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The Enigmatic Tribe Whitfieldieae (Acanthaceae): Delimitation and Phylogenetic Relationships Based on Molecular and Morphological Data

Mariette Manktelow, Lucinda A. McDade, Bengt Oxelman, Carol A. Furness and Mandy-Jane Balkwill
Systematic Botany
Vol. 26, No. 1 (Jan. - Mar., 2001), pp. 104-119
Stable URL: http://www.jstor.org/stable/2666658
Page Count: 16
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Since scans are not currently available to screen readers, please contact JSTOR User Support for access. We'll provide a PDF copy for your screen reader.
The Enigmatic Tribe Whitfieldieae (Acanthaceae): Delimitation and Phylogenetic Relationships Based on Molecular and Morphological Data
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Abstract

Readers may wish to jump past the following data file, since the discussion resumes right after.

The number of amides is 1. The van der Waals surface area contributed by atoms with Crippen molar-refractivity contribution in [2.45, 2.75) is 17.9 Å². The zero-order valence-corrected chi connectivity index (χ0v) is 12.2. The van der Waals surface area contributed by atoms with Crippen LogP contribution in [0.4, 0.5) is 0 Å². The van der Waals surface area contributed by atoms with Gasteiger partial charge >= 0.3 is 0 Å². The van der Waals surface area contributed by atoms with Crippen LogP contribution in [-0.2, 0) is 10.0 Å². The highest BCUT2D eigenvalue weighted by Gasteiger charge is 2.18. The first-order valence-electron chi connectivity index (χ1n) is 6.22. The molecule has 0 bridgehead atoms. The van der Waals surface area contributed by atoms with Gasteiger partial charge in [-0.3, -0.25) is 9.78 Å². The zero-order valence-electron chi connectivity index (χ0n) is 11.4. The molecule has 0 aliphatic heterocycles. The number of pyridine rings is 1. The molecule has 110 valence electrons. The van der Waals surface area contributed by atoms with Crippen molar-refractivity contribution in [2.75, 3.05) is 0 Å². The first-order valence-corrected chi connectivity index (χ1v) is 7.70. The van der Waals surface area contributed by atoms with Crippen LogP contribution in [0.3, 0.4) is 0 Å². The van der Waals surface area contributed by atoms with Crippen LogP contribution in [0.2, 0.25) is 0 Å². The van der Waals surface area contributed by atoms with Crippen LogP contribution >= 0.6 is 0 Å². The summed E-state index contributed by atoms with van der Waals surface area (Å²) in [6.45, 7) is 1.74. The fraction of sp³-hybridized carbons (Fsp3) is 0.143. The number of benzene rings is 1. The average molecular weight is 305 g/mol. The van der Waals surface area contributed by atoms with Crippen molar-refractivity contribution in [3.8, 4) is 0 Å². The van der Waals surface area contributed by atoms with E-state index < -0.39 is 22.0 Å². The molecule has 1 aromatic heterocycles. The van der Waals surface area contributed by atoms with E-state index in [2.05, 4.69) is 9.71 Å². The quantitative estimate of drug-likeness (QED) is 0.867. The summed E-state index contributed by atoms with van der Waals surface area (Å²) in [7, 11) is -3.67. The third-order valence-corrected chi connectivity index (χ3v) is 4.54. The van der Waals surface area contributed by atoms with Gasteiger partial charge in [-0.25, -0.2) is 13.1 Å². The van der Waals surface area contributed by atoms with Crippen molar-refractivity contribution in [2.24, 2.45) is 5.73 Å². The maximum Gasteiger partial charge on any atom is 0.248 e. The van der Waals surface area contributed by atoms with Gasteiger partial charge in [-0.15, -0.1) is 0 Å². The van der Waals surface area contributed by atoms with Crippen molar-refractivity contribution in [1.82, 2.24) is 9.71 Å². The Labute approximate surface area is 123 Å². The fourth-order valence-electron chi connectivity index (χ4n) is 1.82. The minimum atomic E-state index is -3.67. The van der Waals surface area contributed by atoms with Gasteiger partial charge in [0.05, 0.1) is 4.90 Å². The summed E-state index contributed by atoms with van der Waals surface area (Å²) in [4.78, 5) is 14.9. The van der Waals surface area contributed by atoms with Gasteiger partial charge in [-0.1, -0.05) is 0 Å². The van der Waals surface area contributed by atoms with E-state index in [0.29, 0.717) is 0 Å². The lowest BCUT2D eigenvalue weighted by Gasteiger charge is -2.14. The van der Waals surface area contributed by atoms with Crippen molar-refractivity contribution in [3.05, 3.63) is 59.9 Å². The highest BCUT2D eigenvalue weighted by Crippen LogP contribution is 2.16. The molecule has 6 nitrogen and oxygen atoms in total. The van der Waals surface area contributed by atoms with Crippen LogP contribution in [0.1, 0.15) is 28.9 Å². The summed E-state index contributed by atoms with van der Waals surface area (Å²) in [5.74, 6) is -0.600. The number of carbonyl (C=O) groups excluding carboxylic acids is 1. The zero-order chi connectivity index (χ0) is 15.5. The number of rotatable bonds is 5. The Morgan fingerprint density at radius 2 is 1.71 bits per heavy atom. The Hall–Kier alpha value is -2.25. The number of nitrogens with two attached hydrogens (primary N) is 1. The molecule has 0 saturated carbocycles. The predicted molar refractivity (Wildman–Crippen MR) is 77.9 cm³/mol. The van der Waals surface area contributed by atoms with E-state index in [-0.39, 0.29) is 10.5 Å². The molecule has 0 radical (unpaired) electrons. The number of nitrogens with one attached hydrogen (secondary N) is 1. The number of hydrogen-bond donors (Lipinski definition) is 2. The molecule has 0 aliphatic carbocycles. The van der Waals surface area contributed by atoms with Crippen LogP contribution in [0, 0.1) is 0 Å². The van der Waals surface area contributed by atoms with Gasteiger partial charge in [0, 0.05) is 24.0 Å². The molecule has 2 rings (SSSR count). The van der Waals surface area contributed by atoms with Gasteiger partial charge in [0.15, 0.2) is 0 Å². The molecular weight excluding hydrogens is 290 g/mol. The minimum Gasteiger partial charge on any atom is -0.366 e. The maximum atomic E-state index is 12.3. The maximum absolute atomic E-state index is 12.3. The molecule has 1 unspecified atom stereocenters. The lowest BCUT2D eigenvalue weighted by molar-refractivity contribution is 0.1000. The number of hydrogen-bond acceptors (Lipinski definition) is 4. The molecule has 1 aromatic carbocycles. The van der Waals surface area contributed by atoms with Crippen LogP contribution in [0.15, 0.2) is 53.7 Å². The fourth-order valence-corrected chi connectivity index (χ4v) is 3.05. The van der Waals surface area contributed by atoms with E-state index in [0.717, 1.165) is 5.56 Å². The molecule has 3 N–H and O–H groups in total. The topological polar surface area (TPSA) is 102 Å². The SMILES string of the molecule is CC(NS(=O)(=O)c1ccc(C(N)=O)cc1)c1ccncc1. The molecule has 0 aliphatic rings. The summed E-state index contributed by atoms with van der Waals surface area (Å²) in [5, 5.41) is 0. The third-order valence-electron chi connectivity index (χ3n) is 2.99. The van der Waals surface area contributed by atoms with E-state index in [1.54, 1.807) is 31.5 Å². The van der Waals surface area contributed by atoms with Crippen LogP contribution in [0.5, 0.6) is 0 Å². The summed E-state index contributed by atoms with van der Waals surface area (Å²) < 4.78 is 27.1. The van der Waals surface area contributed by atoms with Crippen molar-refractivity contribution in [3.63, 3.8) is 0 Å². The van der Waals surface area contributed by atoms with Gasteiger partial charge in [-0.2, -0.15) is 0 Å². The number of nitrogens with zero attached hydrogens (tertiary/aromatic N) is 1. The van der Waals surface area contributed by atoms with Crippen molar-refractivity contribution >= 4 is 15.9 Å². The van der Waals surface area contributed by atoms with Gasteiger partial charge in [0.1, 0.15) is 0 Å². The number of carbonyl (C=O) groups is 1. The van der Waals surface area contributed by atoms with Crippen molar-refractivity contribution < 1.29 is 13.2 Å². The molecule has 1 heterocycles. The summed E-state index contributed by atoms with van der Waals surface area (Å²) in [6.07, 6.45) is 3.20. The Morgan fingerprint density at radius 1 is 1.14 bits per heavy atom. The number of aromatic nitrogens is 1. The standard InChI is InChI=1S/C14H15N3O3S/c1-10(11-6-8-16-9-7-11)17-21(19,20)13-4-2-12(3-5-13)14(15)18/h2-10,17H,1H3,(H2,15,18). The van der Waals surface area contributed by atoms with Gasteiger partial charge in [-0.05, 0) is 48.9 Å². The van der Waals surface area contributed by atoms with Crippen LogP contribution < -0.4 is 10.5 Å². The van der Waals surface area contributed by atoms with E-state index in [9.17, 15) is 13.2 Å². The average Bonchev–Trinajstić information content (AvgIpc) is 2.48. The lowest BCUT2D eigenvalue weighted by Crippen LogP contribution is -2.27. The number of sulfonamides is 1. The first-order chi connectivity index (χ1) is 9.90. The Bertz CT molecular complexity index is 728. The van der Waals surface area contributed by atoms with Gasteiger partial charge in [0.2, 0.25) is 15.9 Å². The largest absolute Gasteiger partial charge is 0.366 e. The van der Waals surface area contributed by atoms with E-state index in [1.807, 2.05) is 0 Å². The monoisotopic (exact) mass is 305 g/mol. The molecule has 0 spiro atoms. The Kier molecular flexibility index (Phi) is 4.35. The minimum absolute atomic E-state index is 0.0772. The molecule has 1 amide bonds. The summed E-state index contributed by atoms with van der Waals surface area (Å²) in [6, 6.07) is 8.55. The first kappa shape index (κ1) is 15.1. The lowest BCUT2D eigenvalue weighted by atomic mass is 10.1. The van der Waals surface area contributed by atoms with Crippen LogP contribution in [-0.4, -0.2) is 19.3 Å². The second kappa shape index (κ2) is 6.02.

Relationships of the enigmatic genera Whitfieldia, Chlamydacanthus, and Lankesteria (Acanthaceae) were examined using molecular sequence data for two chloroplast loci (ndhF gene, trnL-trnF spacer and intron) for these and a sample of taxa representing all major lineages within the family. Morphological data, including pollen structure as imaged using SEM, were also compiled for these three genera, and evaluated in a phylogenetic context. Bremekamp suggested that Whitfieldia and Chlamydacanthus belonged together as tribe Whitfieldieae, and that Lankesteria was closely related to Pseuderanthemum in Justicieae. Contra earlier classifications of Acanthaceae, this would result in tribes with multiple corolla aestivation patterns. Our results confirm that Chlamydacanthus and Whitfieldia are closely related. Unexpectedly, Lankesteria is sister to these two genera together and we propose that the three genera comprise an expanded tribe Whitfieldieae. Also unexpectedly, Whitfieldieae is sister to Barlerieae. We propose a number of morphological synapomorphies for Whitfieldieae including concentric rings of ridges on the seeds and a densely granular circular area surrounding the pores of pollen grains. Chlamydacanthus and Whitfieldia further share biporate, flattened pollen grains that are circular in outline, and seeds with glabrous surfaces. Barlerieae is a large and diverse lineage such that synapomorphies to support aspects of their relationships are difficult to identify. However, hygroscopic trichomes on the seeds may be a synapomorphy for Whitfieldieae plus Barlerieae, with subsequent loss in Chlamydacanthus, Whitfieldia, and some Barleria. As here circumscribed, Whitfieldieae includes plants with both contort and imbricate corolla aestivation seconding Bremekamp's misgivings about basing classifications entirely upon this character.

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